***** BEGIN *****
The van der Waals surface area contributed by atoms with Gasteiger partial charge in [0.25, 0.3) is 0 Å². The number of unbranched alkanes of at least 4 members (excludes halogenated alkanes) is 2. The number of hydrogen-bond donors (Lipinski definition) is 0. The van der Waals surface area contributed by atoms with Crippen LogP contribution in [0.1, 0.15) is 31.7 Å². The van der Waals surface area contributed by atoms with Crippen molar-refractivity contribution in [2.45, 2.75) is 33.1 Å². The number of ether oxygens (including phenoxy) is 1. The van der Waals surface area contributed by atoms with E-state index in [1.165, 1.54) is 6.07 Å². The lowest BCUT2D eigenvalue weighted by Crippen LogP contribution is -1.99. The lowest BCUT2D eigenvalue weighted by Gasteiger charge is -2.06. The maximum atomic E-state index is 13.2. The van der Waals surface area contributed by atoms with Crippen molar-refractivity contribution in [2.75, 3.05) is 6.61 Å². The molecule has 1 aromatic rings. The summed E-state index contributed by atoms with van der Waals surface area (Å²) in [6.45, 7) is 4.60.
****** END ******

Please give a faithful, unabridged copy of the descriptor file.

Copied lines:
The van der Waals surface area contributed by atoms with Gasteiger partial charge in [0.25, 0.3) is 0 Å². The number of unbranched alkanes of at least 4 members (excludes halogenated alkanes) is 2. The number of hydrogen-bond donors (Lipinski definition) is 0. The van der Waals surface area contributed by atoms with Crippen LogP contribution in [0.1, 0.15) is 31.7 Å². The van der Waals surface area contributed by atoms with Crippen molar-refractivity contribution in [2.45, 2.75) is 33.1 Å². The number of ether oxygens (including phenoxy) is 1. The van der Waals surface area contributed by atoms with E-state index in [1.165, 1.54) is 6.07 Å². The lowest BCUT2D eigenvalue weighted by Crippen LogP contribution is -1.99. The lowest BCUT2D eigenvalue weighted by Gasteiger charge is -2.06. The maximum atomic E-state index is 13.2. The van der Waals surface area contributed by atoms with Crippen molar-refractivity contribution in [2.75, 3.05) is 6.61 Å². The molecule has 1 aromatic rings. The summed E-state index contributed by atoms with van der Waals surface area (Å²) in [6.45, 7) is 4.60.